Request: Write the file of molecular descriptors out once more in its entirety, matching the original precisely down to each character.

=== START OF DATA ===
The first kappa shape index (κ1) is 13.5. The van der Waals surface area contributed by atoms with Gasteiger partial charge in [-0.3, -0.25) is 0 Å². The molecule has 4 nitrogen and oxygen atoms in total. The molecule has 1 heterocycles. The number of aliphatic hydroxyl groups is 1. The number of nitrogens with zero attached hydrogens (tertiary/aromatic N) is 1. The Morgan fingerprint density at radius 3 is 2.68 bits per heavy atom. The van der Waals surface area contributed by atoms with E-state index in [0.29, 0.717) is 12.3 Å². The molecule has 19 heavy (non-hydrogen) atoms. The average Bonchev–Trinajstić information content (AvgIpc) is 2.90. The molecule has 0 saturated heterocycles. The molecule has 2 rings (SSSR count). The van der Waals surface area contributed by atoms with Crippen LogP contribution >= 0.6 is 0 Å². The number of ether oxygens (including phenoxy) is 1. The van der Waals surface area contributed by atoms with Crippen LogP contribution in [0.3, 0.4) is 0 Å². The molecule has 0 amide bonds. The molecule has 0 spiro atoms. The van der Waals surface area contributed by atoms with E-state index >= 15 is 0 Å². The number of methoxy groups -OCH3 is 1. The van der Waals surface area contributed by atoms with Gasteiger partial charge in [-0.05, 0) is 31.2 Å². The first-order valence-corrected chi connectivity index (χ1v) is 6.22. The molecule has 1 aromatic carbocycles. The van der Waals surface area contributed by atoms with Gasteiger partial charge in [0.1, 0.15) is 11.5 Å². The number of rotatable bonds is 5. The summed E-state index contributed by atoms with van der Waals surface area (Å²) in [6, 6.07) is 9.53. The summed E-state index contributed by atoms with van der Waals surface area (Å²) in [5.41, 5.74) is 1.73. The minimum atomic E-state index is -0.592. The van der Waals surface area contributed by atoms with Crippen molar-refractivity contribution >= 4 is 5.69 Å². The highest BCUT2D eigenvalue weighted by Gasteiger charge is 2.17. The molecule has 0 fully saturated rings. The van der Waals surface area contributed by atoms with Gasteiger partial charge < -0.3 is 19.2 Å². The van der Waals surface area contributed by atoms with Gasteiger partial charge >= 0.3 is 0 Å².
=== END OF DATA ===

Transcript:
The first kappa shape index (κ1) is 13.5. The van der Waals surface area contributed by atoms with Gasteiger partial charge in [-0.3, -0.25) is 0 Å². The molecule has 4 nitrogen and oxygen atoms in total. The molecule has 1 heterocycles. The number of aliphatic hydroxyl groups is 1. The number of nitrogens with zero attached hydrogens (tertiary/aromatic N) is 1. The Morgan fingerprint density at radius 3 is 2.68 bits per heavy atom. The van der Waals surface area contributed by atoms with E-state index in [0.29, 0.717) is 12.3 Å². The molecule has 19 heavy (non-hydrogen) atoms. The average Bonchev–Trinajstić information content (AvgIpc) is 2.90. The molecule has 0 saturated heterocycles. The molecule has 2 rings (SSSR count). The van der Waals surface area contributed by atoms with Crippen LogP contribution >= 0.6 is 0 Å². The number of ether oxygens (including phenoxy) is 1. The van der Waals surface area contributed by atoms with Crippen LogP contribution in [0.3, 0.4) is 0 Å². The molecule has 0 amide bonds. The molecule has 0 spiro atoms. The van der Waals surface area contributed by atoms with E-state index >= 15 is 0 Å². The number of methoxy groups -OCH3 is 1. The van der Waals surface area contributed by atoms with Gasteiger partial charge in [-0.05, 0) is 31.2 Å². The first-order valence-corrected chi connectivity index (χ1v) is 6.22. The molecule has 1 aromatic carbocycles. The van der Waals surface area contributed by atoms with Gasteiger partial charge in [0.1, 0.15) is 11.5 Å². The number of rotatable bonds is 5. The summed E-state index contributed by atoms with van der Waals surface area (Å²) in [6, 6.07) is 9.53. The summed E-state index contributed by atoms with van der Waals surface area (Å²) in [5.41, 5.74) is 1.73. The minimum atomic E-state index is -0.592. The van der Waals surface area contributed by atoms with Crippen molar-refractivity contribution >= 4 is 5.69 Å². The highest BCUT2D eigenvalue weighted by Gasteiger charge is 2.17. The molecule has 0 fully saturated rings. The van der Waals surface area contributed by atoms with Gasteiger partial charge < -0.3 is 19.2 Å². The van der Waals surface area contributed by atoms with Gasteiger partial charge >= 0.3 is 0 Å².